You can end up in the hospital if you don’t correctly manage your hearing loss symptoms. You may think that this is somewhat of an exaggeration. Most individuals think of hearing loss as an inconvenience that makes it tough to hear the TV or what someone is saying at worst.
But the long-term health effects of untreated hearing loss is beginning to get significant attention from researchers.
What Does Hearing Loss Have to do With Your Health?
At first glance, hearing loss doesn’t seem to have much to do with other health indicators. But research conducted by the Johns Hopkins Bloomberg School of Public Health indicates that over time, visits to the hospital can increase by up to 50% for someone with neglected hearing loss. The longer the hearing loss goes untreated, the more severe the health troubles becomes.
That seems like a curious discovery: how is your general state of health related to your ability to hear? That question can have a complicated answer.
Hearing Health And Mental Health
Here are a number of the health problems associated with hearing loss:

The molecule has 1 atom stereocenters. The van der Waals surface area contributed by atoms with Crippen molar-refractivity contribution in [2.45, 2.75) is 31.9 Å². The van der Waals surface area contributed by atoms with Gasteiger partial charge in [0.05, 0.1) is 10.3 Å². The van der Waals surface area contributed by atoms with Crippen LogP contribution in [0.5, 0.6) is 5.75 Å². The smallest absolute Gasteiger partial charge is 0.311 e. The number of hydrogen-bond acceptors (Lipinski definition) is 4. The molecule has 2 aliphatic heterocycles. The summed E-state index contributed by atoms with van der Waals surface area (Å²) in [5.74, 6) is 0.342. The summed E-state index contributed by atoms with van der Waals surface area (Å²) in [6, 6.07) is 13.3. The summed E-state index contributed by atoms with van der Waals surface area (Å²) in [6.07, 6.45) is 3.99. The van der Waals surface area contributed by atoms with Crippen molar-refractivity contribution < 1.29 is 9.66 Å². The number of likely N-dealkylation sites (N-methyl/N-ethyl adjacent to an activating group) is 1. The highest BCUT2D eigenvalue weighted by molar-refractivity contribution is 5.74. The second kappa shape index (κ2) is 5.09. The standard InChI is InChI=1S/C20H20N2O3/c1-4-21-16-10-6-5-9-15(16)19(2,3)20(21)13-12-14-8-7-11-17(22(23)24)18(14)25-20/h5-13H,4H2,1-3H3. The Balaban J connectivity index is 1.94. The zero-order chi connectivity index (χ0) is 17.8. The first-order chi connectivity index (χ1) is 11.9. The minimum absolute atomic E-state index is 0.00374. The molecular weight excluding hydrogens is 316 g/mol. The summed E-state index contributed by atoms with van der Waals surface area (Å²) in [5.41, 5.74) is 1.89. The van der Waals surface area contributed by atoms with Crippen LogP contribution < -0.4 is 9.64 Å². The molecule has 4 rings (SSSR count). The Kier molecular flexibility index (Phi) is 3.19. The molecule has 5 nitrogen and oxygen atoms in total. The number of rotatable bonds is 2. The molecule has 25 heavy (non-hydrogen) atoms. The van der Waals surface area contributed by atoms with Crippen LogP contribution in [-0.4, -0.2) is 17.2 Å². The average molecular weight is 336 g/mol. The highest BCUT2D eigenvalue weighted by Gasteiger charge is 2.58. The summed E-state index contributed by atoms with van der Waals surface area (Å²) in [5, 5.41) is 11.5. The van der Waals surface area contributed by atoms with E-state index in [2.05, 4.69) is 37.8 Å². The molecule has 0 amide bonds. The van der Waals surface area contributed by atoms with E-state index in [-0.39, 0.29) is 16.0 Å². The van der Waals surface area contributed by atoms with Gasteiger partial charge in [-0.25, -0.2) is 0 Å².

- You begin to lose your memory. In fact, your odds of getting dementia is twice as high with untreated hearing loss.
- Higher instance of depression and anxiety. Basically, the likelihood of anxiety and depression increases with hearing loss and that will bring about health issues both physical and mental.
- Balance balance issues. Hearing loss can make it harder to keep your balance and keep your situational focus.
Hearing Aids: A Real Solution
There’s some good news though. The Johns Hopkins Bloomberg School research suggests that up to 75% of the mental decline associated with hearing loss can be stopped in its tracks by one basic solution: using a hearing aid.
Wearing a hearing aid has a powerful impact on mitigating the dangers associated with untreated hearing loss. The following improvements were noted in individuals who wore hearing aids for as little as two weeks:
- Improvements in awareness and balance.
- Brain function improvements.
- Reductions in traumatic brain injuries.
Over a period of roughly two decades, Johns Hopkins accumulated and analyzed data from over 77,000 people. And what they found is surprisingly simple: safeguarding your hearing is essential to preserving your health. Taking care of your hearing health also benefits your finances, because being sick can be expensive.
Caring For Your Health And Your Hearing
Hearing loss is not exclusive to getting older but it is a part of it. Due to accidents, disease, and occupational hazards, hearing loss can occur regardless of how old you are.
However, it’s important to acknowledge any hearing loss you may be experiencing. Otherwise, your health could be negatively impacted.